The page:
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The moviegoer

Robert Osborne, who hosts this month's '31 Days of Oscar' on Turner Classic Movies, represents the history of Hollywood. Up next: A new management team tries to shape the future of the Atlanta-based network.



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If a star went to the hospital, TV stations would ask Osborne to appear and provide a career overview for the evening news. And no matter how many stars he met, he never seemed starstruck.

"I could watch Lana Turner arrive at a premiere and be so impressed because it was like, 'Oh my God, this great star is coming to a premiere.' And then I could have dinner with her the next night, and I wouldn't mix the two up."

After Turner Classic Movies launched in 1994, a task force was established to find someone who could host the prime-time lineup. At the time, Osborne was being courted by the dominant American Movie Classics for a daytime hosting job.

But, according to former TCM executive vice president and GM Tom Karsch, TCM offered something else: "Yes, to be in fewer homes, but it was to host movies he cherished – and to be in prime time instead of daytime."

Karsch remembered Osborne from back in the 1980s, when Karsch worked for Showtime and Osborne at Showtime's sister network, The Movie Channel. "We even shared the same hairstylist," Karsch recalls over coffee. Karsch, who'd joined TCM within its first year, thought it was a perfect move.

"Robert is incredibly warm, incredibly gracious," says Karsch, who left TCM last spring when Koonin added TCM to his duties. "Any stranger that comes up to him, and you can imagine how many people come up to him with all sorts of oddball trivia or anecdotes, he treats everyone like they're very important people. When you come across a person like that, you want to jump on him. Ann Miller once said during an interview with him, 'You know my career more than I do!'"

Armed with Osborne's cache and Ted Turner's MGM/UA library, TCM went after AMC, and after some initial struggles caught up with the network in cable subscription. By late 2002, AMC had stopped trying to compete in the classics market, started adding commercials and now focuses on original programming such as the Golden Globe-winning "Mad Men."

But one thing AMC never had was Osborne, with his connections as a columnist and with the Academy of Motion Pictures Arts and Sciences; while he's been the official greeter at the Oscar ceremonies' red carpet only recently, Osborne has produced an updated coffee-table book on the awards for the past two decades since the 1980s. His next update, 80 Years of the Oscar: The Official History of the Academy Awards, is due out on Abbeville Press in September.

He has become synonymous with Oscars, and the movies, and AMC was never able to top that.

"There's a casualness to Robert," Karsch notes. "The attempt by the network from the very beginning ... there already was AMC, which had positioned itself as nostalgic, like going to the Fox Theatre with all that red velour ... so when we launched we said, 'We'll be the hip guys. We're going to do this in a way that doesn't turn off an older person. We're going to do it with a freshness, like a club that you want to be a member.'"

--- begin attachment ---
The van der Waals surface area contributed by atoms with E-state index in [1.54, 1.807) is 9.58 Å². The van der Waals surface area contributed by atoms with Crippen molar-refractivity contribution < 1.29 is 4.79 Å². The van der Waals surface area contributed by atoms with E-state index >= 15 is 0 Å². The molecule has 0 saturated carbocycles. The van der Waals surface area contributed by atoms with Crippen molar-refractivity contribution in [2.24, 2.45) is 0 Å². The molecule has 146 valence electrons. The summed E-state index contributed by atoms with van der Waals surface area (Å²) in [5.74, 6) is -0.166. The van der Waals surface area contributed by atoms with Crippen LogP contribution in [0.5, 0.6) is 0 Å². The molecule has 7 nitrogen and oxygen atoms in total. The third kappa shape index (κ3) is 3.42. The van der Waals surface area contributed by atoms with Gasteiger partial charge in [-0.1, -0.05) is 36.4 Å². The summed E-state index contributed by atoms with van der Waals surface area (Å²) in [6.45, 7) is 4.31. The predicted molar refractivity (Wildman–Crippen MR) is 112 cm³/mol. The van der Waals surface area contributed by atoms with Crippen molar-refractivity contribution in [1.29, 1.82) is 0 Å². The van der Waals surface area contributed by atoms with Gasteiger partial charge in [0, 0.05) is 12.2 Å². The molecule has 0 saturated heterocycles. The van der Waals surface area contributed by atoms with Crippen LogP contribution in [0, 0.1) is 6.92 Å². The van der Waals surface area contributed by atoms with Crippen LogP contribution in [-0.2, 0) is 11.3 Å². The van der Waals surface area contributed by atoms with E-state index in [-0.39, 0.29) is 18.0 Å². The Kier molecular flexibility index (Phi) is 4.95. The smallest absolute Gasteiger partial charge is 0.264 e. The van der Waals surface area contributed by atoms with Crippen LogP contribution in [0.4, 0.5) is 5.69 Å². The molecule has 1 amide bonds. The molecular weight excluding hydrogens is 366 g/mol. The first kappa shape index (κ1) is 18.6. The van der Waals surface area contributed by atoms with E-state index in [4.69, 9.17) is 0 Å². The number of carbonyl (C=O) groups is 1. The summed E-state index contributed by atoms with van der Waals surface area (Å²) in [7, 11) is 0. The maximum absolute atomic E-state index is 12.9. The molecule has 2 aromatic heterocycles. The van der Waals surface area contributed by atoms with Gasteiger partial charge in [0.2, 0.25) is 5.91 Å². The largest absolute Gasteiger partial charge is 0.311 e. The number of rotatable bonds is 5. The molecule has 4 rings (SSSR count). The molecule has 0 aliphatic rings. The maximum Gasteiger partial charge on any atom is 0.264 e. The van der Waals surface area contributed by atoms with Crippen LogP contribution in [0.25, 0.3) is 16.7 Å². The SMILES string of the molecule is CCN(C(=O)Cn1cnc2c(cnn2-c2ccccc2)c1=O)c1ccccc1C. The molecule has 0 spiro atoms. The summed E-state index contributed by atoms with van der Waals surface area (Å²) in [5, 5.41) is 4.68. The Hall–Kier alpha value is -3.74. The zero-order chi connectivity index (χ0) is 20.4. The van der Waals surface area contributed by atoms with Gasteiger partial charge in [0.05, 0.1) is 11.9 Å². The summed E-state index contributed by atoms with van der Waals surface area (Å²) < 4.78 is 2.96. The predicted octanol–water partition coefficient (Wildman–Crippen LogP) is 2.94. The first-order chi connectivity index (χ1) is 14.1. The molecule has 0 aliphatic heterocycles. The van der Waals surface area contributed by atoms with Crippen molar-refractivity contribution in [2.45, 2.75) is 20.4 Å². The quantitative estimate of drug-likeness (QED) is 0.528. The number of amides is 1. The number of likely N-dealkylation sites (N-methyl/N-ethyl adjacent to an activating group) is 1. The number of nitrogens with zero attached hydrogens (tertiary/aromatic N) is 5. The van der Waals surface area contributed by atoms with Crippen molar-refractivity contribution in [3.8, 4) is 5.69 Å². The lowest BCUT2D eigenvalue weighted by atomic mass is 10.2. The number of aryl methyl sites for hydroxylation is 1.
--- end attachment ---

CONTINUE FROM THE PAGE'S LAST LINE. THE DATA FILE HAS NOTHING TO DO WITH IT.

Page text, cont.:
Steve Koonin is known for thinking big when it comes to branding. This is the man who, near the end of his tenure at Coca-Cola, wanted to celebrate the new millennium by projecting the Coke logo via laser to the moon.

Over his years at Turner, Koonin helped oversee the successful rebranding of TNT as the drama network and TBS as the comedy network. After he was named president of Turner Entertainment Group last year, Koonin turned CourtTV into TruTV and the local Atlanta station TBS into Peachtree TV. Turner Broadcasting CEO Phil Kent added TCM to Koonin's duties, which sparked a departure of some top TCM executives. Koonin won't go into details about the exodus. But as someone who had to deal with similar corporate shake-ups at Coke "on a weekly basis," he saw the change as a necessary business move.

"I don't think it's appropriate to talk about why we made contraction decisions," says Koonin, who adds that he saw "redundancies" in TCM management. "How many senior marketing folks do you need? How many senior on-air people do you need? The reason we constantly work with people and develop people is so they can work on a multitude of brands.

"I don't think that there's been substantive management changes," Koonin continues. "One or two. I don't think it's substantive in a world of 60-plus employees."

Within a few weeks, Karsch, the head of TCM since 1995, was gone. So were Katherine Evans, senior vice president for marketing and enterprises; Shannon Davis, senior vice president for on-air packaging and original programming; and Chris Merrifield, vice president and creative director for TCM on-air creative.

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